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The Arthur Ross Terrace will be closed this morning, Tuesday, October 21, for a private cultural observance. You many observe smoke and/or fire coming from the Terrace at that time. The FDNY has been notified in advance, and all safety precautions are in place. The Terrace will reopen at 1 pm.

News Posts

CBC Associate Director Felicity Arengo Profiled in New Conservation Book

Research posts

For her research on flamingos, Felicity Arengo, associate director of the Museum’s Center for Biodiversity and Conservation,has been profiled in Wildlife Heroes, a new book by Julie Scardina and Jeff Flocken. Combining photographs and fun facts with tales from the field, Wildlife Heroes features 40 conservationists dedicated to saving some of Earth’s diverse wildlife.

Arengo’s fieldwork has taken her across South America, from high-altitude lakes to fertile lowlands. “Flamingos are adapted to environments described as ‘inhospitable,’” says Arengo. “They live in landscapes of extreme salt, wind, sun, and high altitudes.” It takes a dedicated team to follow the birds and track their numbers.

Tags: Center for Biodiversity and Conservation

Podcast

Podcast: SciCafe: The Virus Hunters

Podcasts

Highly publicized diseases like Ebola and swine flu are only some of the many viruses that spread from animals to humans. In this talk titled “The Virus Hunters” from a recent SciCafe, join virologist Nathan Wolfe and computational biologist Daniel Janies as they discuss their efforts to track infectious agents in animals before they reach people.

“The Virus Hunters” was introduced by Mark Siddall, a curator from the Museum’s Division of Invertebrate Zoology. The SciCafe took place at the Museum on February 1, 2012.

Podcast: Download | RSS | iTunes (1 hour, 7mins, 80 MB)

Tags: Podcasts, SciCafe

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David Gruber on Microscopic Glowing Aliens Friday, March 02 9:18 am

On Exhibit posts

Curator John Sparks is blogging weekly about the upcoming exhibition, Creatures of Light, which opens on Saturday, March 31. This week, he invited marine biologist David Gruber, an assistant professor at The City University of New York (CUNY) and a Museum research associate who consulted on the exhibition, to contribute the guest post below.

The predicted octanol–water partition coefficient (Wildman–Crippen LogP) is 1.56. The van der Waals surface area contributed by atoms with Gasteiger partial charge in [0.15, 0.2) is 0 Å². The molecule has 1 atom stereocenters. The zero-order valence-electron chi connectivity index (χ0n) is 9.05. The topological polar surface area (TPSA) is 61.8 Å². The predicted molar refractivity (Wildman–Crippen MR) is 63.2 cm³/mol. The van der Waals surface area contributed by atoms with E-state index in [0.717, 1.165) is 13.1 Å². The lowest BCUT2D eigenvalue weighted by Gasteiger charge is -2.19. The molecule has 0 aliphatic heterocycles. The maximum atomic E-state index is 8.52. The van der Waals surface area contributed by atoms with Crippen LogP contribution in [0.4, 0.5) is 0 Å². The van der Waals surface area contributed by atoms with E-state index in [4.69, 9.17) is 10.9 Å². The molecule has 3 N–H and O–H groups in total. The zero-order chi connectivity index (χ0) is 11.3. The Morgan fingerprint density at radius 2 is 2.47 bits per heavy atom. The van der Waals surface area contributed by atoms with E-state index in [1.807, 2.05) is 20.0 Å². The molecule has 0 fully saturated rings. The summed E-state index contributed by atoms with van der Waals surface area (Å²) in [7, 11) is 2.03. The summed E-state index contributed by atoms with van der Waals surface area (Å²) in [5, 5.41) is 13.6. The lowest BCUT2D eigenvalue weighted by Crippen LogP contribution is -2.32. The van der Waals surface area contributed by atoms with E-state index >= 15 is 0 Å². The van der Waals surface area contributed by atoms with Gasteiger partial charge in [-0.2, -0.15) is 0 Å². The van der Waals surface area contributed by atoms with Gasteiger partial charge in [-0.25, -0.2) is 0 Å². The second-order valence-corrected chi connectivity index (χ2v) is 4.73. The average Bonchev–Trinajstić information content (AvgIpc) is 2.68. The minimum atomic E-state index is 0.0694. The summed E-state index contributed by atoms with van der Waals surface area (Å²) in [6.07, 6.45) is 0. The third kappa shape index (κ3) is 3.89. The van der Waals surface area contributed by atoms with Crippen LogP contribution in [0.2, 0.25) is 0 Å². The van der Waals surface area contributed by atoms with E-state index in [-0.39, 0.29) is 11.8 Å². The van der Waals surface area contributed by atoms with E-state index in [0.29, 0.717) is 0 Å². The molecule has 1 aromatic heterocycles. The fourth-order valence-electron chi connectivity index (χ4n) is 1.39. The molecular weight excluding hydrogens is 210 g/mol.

Imagine a group of single-celled animals smaller than the width of a human hair that possess 25 times the amount of DNA as humans. These organisms both bask in the sun to obtain energy, like plants, and actively hunt, like animals, even slurping out the insides of other cells. They include some of the fastest speed demons of the microscopic domain, propelling themselves up to 200-500 μm/second—the equivalent to a 6-foot Olympian athlete swimming at 40 mph. On top of these feats, a few members are responsible for creating the nighttime sparkle on breaking surf.

Tags: Bioluminescence

Wylie Dufresne

Wylie Dufresne Talks Chemistry and Creativity

Q&As

Molecular gastronomy is a branch of food science that explores how chemical processes transform ingredients. Chefs like Wylie Dufresne apply this research from the lab to the kitchen, creating dishes that are both inspired and informed. At this month’s Adventures in the Global Kitchen event, The Magical Meal with Wylie Dufresne, Dufresnse will discuss how to alter the texture, viscosity, and appearance of food with the Museum’s Provost of Science, Michael Novacek. Below, Dufresne answers a few questions about his cooking inspiration.

Tags: Food, Our Global Kitchen, Q&A

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Using Snake Venom Protein to Fight Cancer

Q&As

While “snake oil” is shorthand for false cure, snake venom may have real healing power. At March 7’s SciCafe, From Poison to Panacea: Using Snake Venom to Combat Cancer,University of Southern California biochemistry professor Frank Markland will share his research on a protein found in snake venom and how it’s being used to combat cancer in the lab. Below, Markland answers a few questions about his research.

How are you using snake venom in cancer research?

Frank Markland: We injected contortrostatin, a protein found in southern copperhead snake venom, directly into the mammary glands of mice where human breast cancer cells had been injected two weeks earlier. Not only did the injection of this protein inhibit the growth of the tumor—it also slowed angiogenesis, the growth of blood vessels into the tumor that supply it with nutrients and allow the tumor to grow and spread. The protein also impaired the spread of the tumor to the lungs, one site where breast cancer spreads effectively.

Tags: Q&A, SciCafe

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